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Antti Pihlstrom (forward, Salavat Yulaev)

Most of Pihlstrom’s KHL career has been spent with Salavat Yulaev, and he was in his third season in Ufa when he got his Olympic call up. He played five games in Sochi without scoring. Pihlstrom’s most productive KHL season came in 2014-15, when he scored 28 points for Salavat Yulaev. Later he moved to CSKA, where he struggled for opportunities, and the 32-year-old is now on the roster at Jokerit.

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Sakari Salminen (forward, Torpedo)

Like his clubmate Jarkko Immonen, Salminen was a late call-up after Valteri Filppula picked up an injury. In the event, he featured in just two of Finland’s games and did not contribute any scoring. He remained with Torpedo for a second season, ultimately scoring 95 points in 114 regular season games (six from 12 in playoff action), before moving on to play in Switzerland and Sweden. Last season he was back in the KHL with Jokerit.

Finland’s head coach, Erkka Westerlund, would go on to be Jokerit’s head coach when the team joined the KHL in the 2014-15 season. This season he’s back in the league, behind the bench at Salavat Yulaev. The Finns’ Sochi roster also included Juhamati Aaltonen, a former Metallurg Magnitogorsk forward who would return to the KHL the following season with Jokerit. Ossi Vaanenan, who previously had a season at Dinamo Minsk, also featured for the Helsinki team in the KHL until his retirement in 2016.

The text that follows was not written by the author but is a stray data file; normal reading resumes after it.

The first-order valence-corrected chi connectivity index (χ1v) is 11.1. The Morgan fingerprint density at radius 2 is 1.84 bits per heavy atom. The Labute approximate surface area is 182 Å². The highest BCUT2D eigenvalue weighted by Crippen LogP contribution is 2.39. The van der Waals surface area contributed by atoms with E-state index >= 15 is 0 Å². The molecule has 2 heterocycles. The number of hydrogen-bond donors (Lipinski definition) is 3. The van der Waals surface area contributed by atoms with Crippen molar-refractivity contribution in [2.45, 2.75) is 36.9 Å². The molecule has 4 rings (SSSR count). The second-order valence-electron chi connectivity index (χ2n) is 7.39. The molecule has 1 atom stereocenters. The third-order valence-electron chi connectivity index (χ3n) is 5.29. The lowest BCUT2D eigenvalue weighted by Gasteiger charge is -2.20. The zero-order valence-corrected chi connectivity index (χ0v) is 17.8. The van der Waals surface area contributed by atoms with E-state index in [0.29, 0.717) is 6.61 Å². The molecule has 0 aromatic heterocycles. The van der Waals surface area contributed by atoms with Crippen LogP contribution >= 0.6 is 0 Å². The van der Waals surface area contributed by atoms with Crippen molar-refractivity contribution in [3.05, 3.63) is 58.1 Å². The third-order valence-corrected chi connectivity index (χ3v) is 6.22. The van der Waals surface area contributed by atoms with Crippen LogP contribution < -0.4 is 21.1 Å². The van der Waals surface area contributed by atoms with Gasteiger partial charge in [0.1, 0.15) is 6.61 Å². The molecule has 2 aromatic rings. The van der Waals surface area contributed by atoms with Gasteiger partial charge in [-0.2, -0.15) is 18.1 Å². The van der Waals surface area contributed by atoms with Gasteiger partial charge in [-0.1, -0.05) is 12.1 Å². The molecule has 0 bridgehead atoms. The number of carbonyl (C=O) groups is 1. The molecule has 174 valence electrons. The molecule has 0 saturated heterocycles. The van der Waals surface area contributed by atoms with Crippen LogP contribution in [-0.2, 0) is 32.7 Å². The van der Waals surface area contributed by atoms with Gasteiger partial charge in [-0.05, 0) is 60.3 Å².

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The 2014 Games left several important legacies. The development of World-class hockey facilities in Sochi led to the creation of HC Sochi, a brand-new team that made its KHL debut in 2014-15. The Games also prompted a surge of interest in Women’s Hockey, leading to the Russian Women’s Hockey League coming under the KHL banner and establishing itself as Europe’s pre-eminent pro hockey league for women. Russia’s national team, meanwhile, picked up bronze in last year’s World Championship and currently enjoys its highest ever world ranking of fourth, fuelling hopes that Russia could collect its first ever women’s Olympic hockey medal in Korea this season.

Following the Winter Olympics, Sochi also hosted the Paralympic Games, where Sledge Hockey was one of the star attractions. Again, the sport has boosted its profile further since then, and an exhibition game was included in the 2017 All-Star Hockey Week in Ufa last January.